Achieving Your Masters in Teaching and Learning (Teaching Handbooks)
|Author(s)||Mary McAteer, Lisa Murtagh, Fiona Hallett, Gavin Turnbull|
|Publisher||Learning Matters Ltd|
Dr Liane Purnell
Newman University College
|Review published||26 April 2010|
I was interested to see this out so promptly and so am considering it as a course reader/the course reader for our forthcoming MTL route. The back cover states that it is 'a core text for all those taking the new Masters level qualification in Teaching and Learning (MTL).'
The book is organised into three phases:
Part One Phase 1- developing
Getting started on your MTL
Part Two Phase 2 – broadening and embedding
Content area 1: teaching, learning and assessing
Content area 2: subject knowledge, curriculum and curriculum development
Content area 3: child development, inclusion and behaviour
Content area 4: leadership, management and working with others
Part three Phase 3 – deepening
Phase 3: the final phase
Each chapter follows a similar format with chapter objectives, an introduction, clear sub headings, and a summary. Some contain reflection opportunities and action points. Good use is made of tables. Reflective practice is embedded throughout. Reference is made to research; this was often summarised at the end of each chapter for ease, with websites listed too. There were occasional ‘Stop and read’ opportunities identified; where these occurred useful direction was given as to purpose and chapter location of material. Case studies were also provided which were thought provoking, topical and interesting. Useful ideas were given in relation to assignments. Links were made to the professional standards, but I feel these would have been more helpful in full rather than being listed by letter and number: C5, C6. These are, however, listed in appendix 1 alongside the QTS, post threshold, excellent and advanced skills standards.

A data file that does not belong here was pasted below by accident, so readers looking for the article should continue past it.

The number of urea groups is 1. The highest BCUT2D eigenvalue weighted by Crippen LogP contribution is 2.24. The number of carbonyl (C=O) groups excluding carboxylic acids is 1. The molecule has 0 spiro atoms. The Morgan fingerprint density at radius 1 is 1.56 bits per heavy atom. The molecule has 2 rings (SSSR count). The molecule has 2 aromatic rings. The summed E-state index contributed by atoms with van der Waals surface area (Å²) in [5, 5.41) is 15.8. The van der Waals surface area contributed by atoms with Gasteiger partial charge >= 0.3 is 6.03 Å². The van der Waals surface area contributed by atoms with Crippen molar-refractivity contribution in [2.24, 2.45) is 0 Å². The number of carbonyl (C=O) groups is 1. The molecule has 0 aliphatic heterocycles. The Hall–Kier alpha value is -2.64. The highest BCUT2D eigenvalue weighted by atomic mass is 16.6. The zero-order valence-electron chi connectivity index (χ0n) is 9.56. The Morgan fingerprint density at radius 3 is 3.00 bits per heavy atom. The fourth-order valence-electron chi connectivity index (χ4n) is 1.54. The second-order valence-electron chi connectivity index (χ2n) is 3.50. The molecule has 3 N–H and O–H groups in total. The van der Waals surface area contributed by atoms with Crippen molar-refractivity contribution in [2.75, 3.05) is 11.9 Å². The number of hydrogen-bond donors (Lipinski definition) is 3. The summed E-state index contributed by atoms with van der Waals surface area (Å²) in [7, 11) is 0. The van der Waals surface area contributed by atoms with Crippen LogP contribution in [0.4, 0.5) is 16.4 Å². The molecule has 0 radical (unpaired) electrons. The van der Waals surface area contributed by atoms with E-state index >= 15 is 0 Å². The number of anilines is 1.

I was particularly interested in the final phase as I will lead the first of the research modules and I know, from experience, that this can be a problematic area for students. The advice given in relation to choosing a research focus, I was pleased to note, mirrored that which I often give, in that it needed to be enjoyable, manageable, viable and ethical.
On balance I would say that as a core text this is certainly worth having and I will recommend it as such to my students.